May 16, 2019 weblog
Eyes in the sky project will show power plant pollution marks
Air pollution is responsible for millions of deaths every year, worldwide. According to a State of Global Air report, air pollution is the fifth greatest global mortality risk.
"Air pollution is the fifth highest cause of death among all health risks, ranking just below smoking; each year, more people die from air pollution related disease than from road traffic injuries or malaria."
No wonder, then, that when Google.org issued an open call to organizations around the world to submit ideas for how they could use AI for societal challenges, Google chose one of the 20 winning organizations as one that was out to address pollution.
"We looked for projects across a range of social impact domains and levels of technical expertise, from organizations that are experienced in AI to those with an idea for how they could put their data to better use."
Enter WattTime, with goals to unleash image processing algorithms and satellite networks—for a monitoring platform of power plant emissions. And this was going to be realtime.
WattTime earlier this month announced a new project, funded by a $1.7 million grant from Google.org.
"Billions of dollars have been spent building monitoring systems to measure the emissions of major fossil fuel power plants," said the WattTime intro on the Google impact challenge site. "These monitoring systems make critical emissions reduction initiatives possible but are not accessible in communities that cannot afford them."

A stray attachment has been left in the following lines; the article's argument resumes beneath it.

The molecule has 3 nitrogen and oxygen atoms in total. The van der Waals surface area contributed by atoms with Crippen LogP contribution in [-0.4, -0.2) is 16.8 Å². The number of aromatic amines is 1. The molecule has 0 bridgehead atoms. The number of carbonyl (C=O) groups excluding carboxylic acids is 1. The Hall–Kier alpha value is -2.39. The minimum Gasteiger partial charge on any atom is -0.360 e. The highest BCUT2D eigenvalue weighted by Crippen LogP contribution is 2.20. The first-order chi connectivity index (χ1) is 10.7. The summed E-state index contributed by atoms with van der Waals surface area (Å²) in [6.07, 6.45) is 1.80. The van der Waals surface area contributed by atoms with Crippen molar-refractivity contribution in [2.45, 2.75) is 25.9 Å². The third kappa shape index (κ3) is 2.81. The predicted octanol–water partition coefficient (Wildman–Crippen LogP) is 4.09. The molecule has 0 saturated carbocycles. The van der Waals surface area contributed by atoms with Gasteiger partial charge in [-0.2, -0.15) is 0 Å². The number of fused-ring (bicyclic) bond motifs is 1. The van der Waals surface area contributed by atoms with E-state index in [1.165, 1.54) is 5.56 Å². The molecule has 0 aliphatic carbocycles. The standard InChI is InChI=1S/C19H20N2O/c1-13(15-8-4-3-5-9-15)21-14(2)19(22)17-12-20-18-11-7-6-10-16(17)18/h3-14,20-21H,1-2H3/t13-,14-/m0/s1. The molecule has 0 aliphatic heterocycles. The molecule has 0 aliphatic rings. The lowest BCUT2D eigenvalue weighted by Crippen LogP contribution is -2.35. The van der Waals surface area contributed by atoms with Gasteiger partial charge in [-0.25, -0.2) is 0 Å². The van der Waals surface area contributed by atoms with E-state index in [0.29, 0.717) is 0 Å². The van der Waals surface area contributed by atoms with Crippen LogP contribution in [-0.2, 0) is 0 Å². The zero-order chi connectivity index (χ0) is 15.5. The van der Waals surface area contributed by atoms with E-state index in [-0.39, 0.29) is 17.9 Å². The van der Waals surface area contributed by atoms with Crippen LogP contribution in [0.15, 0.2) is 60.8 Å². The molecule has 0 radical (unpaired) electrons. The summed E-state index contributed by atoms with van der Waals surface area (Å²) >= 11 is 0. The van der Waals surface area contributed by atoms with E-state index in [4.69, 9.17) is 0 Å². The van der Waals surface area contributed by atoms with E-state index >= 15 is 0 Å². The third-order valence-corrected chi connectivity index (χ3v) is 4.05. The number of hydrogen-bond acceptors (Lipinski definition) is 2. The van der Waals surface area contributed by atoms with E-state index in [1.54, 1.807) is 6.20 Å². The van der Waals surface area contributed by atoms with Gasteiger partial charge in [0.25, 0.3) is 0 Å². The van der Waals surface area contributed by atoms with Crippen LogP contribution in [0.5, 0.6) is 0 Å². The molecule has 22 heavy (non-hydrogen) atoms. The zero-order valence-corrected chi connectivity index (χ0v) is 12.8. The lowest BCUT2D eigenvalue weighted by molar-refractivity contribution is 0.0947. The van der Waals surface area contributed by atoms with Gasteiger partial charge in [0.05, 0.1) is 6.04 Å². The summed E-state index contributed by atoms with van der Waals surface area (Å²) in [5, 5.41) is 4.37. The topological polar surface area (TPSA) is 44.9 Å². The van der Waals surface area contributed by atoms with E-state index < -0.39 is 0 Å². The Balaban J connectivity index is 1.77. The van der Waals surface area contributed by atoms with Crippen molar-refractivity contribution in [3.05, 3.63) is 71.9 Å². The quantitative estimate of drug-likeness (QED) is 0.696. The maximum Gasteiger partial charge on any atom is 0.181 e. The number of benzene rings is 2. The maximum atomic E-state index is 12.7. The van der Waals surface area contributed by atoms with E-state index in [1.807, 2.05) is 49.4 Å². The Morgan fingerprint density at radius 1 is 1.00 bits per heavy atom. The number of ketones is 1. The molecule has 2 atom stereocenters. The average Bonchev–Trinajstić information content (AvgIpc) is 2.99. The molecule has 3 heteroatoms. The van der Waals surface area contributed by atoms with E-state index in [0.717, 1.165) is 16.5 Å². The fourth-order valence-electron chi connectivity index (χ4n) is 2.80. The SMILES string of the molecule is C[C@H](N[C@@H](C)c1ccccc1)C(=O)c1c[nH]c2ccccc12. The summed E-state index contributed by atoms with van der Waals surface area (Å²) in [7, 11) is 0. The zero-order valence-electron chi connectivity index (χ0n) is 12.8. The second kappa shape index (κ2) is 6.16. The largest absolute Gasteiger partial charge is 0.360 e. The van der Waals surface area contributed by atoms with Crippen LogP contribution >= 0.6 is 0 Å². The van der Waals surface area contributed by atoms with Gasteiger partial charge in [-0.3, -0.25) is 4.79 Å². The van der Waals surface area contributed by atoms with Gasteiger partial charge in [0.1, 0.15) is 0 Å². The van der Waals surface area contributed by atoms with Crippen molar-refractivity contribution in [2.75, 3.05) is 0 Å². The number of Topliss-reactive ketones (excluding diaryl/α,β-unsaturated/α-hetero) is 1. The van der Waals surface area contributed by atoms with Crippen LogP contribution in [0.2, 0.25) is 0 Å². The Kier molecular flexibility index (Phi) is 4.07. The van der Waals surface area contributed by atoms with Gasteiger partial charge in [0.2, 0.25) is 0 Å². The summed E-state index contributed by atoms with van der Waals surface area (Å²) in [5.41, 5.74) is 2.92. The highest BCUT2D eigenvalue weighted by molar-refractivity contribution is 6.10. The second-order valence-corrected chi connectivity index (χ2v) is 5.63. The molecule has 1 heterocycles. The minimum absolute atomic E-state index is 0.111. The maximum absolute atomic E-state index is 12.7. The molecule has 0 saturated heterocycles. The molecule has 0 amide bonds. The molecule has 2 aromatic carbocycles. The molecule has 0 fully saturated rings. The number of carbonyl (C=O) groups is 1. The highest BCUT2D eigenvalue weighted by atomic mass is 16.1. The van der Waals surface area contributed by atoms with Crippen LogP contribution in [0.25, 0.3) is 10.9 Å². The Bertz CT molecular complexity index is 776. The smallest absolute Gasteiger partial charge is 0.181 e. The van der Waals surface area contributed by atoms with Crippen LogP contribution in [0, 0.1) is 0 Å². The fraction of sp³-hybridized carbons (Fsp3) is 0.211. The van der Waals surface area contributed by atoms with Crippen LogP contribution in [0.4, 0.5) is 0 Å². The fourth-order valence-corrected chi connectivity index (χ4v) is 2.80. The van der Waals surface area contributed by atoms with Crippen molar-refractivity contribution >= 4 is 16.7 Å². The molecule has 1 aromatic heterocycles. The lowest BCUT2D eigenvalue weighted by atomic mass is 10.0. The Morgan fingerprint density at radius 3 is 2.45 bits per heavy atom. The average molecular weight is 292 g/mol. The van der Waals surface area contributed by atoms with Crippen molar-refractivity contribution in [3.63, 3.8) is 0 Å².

So, no, they would not be the first but WattTime would be significant in monitoring every plant around the globe. Without WattTime, as David Roberts, Vox, said "poor monitoring and gaming of emissions data have made it difficult to enforce pollution restrictions on power plants. "
WattTime's public database will track air pollution from all the world's large power plants. Considering it will be doing so realtime and making the data available, it is not difficult to agree with Vox that this is "a very big deal."
What is more, WattTime will be "a trusted, third-party source of verified information on every power plant," said WattTime. The tracking system's information could play its role in helping to hold polluting plants accountable to environmental standards.
"Every pollution law or international agreement relies on monitoring and verification. Many countries, or areas within countries, are suspected of underreporting emissions."
In Vox, Roberts said, "Sensors that can directly track NO2 emissions are in development, according to WattTime executive director Gavin McCormick."
Roberts said the data will come from a variety of sensors operating at different wavelengths, including thermal infrared that can detect heat.
Gizmodo, meanwhile, had more information about who, in addition to WattTime, would be helping the project: "Carbon Tracker, a think tank that focuses on the financial part of transitioning away from fossil fuels; and the World Resources Institute (WRI), which focuses on how the world can live sustainably."
Yessenia Funes reported that "a coalition of groups is turning to satellites and AI technology to help monitor emissions from all the world's power plants."
Nonetheless, Funes mentioned some limitations. Clouds can mess with images, "so the quality of the data gathered varies. The satellites can't measure what kind of pollutants are being emitted, or how much exactly. They can provide estimates, though, and that's better than nothing in places where the data just doesn't exist."
Funes said, "The groups are still figuring timelines, but the next couple of years may be tough on fossil fuel companies hoping to go about business as usual. The eye in the sky will be watching, and it will be judging."
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